For all that he's achieved in more than a decade as a professional tennis player, from the two Grand Slam titles to the No. 2 ranking, from an Olympic gold medal in singles to a Davis Cup championship, Andy Murray is about to do something he never has: face a fellow Brit at Wimbledon.
On Centre Court on Tuesday, Murray will play Liam Broady, a 22-year-old wild-card entry who is ranked 235th.
"I know Liam fairly well. We practiced a bit earlier this year," Murray said. "He's a good guy. Works hard. ... Look forward to it. But, I mean, it will be a bit strange. It's never happened before for me."
This will be Murray's 56th career match at the All England Club, where in 2013 he became first British man in 77 years to win the championship.
For Broady, whose sister Naomi lost in the first round Monday, it will be his third match at the grass-court major tournament.
There are other reasons to think this one might be rather one-sided. Murray, for example, has never lost to a player ranked as low as Broady in a tour-level match. And Broady, for his part, has never defeated anyone ranked higher than 138th, although that career-best victory did come at Wimbledon, a year ago against Marinko Matosevic.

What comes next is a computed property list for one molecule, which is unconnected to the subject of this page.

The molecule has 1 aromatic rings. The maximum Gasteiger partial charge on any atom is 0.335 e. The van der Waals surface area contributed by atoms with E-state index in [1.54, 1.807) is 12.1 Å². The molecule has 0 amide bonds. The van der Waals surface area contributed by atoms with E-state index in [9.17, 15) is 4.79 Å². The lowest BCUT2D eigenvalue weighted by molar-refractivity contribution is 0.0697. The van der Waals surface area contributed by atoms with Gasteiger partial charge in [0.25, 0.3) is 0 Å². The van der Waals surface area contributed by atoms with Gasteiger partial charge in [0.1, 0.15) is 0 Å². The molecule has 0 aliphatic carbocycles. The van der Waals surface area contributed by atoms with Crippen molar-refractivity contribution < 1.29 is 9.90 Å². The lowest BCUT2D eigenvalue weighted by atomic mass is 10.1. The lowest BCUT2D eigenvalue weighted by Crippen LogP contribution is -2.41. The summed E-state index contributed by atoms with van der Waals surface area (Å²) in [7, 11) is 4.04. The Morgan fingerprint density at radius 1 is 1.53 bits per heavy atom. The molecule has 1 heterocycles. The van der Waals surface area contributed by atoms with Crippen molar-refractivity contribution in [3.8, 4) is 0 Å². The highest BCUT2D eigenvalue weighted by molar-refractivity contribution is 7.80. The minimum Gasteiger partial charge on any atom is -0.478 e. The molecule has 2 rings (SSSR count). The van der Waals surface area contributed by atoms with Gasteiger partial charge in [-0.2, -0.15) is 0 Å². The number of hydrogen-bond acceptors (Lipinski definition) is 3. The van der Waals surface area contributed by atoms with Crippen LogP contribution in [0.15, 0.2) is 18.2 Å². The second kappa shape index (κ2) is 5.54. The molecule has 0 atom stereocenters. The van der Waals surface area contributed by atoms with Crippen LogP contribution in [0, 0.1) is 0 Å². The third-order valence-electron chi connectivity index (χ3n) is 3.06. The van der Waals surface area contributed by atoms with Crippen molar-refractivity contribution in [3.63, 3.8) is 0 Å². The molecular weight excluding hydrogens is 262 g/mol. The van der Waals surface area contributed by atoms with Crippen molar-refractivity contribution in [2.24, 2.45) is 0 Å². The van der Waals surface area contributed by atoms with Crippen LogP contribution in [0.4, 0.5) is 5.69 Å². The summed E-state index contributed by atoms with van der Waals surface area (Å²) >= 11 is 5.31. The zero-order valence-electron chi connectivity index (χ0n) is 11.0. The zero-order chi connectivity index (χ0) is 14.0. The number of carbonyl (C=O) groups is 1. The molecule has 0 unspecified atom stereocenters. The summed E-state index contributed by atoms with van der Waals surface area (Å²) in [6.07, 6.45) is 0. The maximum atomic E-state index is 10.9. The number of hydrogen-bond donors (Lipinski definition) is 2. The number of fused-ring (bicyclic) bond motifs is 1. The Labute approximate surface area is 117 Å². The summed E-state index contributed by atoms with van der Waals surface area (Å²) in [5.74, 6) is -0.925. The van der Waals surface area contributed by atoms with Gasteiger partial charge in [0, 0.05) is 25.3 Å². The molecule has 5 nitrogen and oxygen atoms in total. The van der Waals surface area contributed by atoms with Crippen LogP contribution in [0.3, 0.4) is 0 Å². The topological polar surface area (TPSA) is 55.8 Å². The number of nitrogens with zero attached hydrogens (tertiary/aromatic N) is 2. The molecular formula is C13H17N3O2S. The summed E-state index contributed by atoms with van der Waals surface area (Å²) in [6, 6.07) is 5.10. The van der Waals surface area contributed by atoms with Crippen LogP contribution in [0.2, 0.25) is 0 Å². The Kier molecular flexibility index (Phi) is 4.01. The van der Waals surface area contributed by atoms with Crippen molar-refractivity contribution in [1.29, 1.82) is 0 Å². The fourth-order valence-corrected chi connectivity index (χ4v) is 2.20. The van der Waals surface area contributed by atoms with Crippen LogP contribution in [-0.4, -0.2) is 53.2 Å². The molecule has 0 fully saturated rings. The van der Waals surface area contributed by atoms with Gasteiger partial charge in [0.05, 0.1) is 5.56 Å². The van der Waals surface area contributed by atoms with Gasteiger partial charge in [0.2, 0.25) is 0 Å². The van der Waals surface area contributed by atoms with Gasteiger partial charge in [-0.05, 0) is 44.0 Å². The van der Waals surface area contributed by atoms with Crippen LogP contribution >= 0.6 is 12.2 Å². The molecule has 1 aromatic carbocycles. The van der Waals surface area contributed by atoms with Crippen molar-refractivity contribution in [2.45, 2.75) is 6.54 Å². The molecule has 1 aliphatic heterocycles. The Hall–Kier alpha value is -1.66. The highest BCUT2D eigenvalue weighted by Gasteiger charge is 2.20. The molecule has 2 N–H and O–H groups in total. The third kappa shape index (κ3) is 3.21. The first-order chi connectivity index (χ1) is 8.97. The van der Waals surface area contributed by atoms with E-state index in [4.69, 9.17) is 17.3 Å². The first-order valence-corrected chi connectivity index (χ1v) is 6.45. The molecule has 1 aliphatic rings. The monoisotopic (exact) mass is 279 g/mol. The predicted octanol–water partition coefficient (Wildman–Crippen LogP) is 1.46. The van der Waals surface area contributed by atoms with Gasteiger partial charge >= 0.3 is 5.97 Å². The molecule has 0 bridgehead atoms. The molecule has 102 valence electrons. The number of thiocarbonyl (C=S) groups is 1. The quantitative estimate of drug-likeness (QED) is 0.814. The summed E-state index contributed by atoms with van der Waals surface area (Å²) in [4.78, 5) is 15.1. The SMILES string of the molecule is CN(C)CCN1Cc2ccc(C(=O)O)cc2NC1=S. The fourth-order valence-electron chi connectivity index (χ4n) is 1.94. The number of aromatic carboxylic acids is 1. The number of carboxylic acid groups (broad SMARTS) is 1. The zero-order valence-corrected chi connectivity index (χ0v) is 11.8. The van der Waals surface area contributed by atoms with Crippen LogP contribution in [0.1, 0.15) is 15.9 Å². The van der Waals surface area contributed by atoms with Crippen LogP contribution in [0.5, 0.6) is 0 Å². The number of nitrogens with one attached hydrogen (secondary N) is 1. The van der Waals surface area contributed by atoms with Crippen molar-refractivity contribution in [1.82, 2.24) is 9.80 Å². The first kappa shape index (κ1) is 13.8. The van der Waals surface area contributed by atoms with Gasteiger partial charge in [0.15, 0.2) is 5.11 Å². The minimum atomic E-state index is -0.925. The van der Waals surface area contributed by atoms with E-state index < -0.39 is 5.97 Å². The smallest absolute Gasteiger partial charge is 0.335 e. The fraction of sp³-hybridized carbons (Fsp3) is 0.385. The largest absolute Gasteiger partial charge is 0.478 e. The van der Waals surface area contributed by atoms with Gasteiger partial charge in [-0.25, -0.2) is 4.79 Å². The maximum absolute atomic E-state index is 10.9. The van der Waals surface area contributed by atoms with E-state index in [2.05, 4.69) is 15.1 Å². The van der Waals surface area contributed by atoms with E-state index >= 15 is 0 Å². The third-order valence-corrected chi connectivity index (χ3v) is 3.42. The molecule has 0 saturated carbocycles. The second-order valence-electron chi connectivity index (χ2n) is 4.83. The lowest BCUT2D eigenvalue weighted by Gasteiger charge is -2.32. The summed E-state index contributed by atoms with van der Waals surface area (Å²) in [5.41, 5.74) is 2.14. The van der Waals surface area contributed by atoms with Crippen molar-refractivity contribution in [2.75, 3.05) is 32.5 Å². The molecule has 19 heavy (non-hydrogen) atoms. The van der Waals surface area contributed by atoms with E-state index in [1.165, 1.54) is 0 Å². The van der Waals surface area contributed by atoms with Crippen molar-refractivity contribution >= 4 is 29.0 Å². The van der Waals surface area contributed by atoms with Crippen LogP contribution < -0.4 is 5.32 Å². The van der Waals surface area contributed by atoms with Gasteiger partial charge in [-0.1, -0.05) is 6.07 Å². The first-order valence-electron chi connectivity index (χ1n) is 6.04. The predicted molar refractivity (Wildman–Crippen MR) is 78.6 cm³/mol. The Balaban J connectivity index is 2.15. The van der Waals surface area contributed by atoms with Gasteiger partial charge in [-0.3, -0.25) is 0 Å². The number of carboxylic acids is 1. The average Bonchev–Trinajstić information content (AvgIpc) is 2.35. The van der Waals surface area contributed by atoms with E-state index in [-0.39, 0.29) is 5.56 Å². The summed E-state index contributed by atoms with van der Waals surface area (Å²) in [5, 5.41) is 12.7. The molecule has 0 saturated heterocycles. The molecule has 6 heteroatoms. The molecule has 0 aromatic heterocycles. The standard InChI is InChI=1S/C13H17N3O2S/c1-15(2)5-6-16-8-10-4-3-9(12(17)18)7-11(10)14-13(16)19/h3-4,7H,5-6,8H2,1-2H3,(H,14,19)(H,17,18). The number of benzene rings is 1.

Plus, Murray is 10-0 in first-round matches at Wimbledon.
This is the first all-British men's match at the All England Club since 2001 — and the first at any Grand Slam tournament since the 2006 U.S. Open.
Other things to look for Tuesday at Wimbledon:
SERENA STARTS: Defending champion Serena Williams begins on the Centre Court schedule against an opponent with an unusual backstory. Amra Sadikovic is a 27-year-old from Switzerland who is ranked 148th and made it into her first Grand Slam field via qualifying rounds. There's more: Sadikovic decided two years ago to retire from tennis, because she was not enjoying the sport and was having financial problems. After taking 13 months off, she returned. Asked Sunday whether she knows anything about Sadikovic, Williams replied: "Not yet. But normally, my coach obviously does a lot of research, or the most that he can. Then we go from there."
KYRGIOS-STEPANEK: A contrast in, um, experience is featured on Court 2, where 21-year-old Nick Kyrgios takes on 37-year-old Radek Stepanek. Kyrgios is seeded 15th, has a loud personality and loud game, and reached the Wimbledon quarterfinals in 2014, knocking off Rafael Nadal along the way. Stepanek, a wild-card entry ranked 121st, also has been a quarterfinalist at the All England Club — all the way back in 2006. If he can eliminate Kyrgios, Stepanek would be the oldest man to win a match at Wimbledon since Jimmy Connors made it to the third round at age 38 in 1991.
WAWRINKA-FRITZ: Stan Wawrinka is a two-time major champion who is seeded No. 4, but he also has been a first-round loser at Wimbledon five times. His opening foe this time is 65th-ranked American Taylor Fritz, who at 18 is the youngest man in the draw and is seeking his first career Grand Slam match win.
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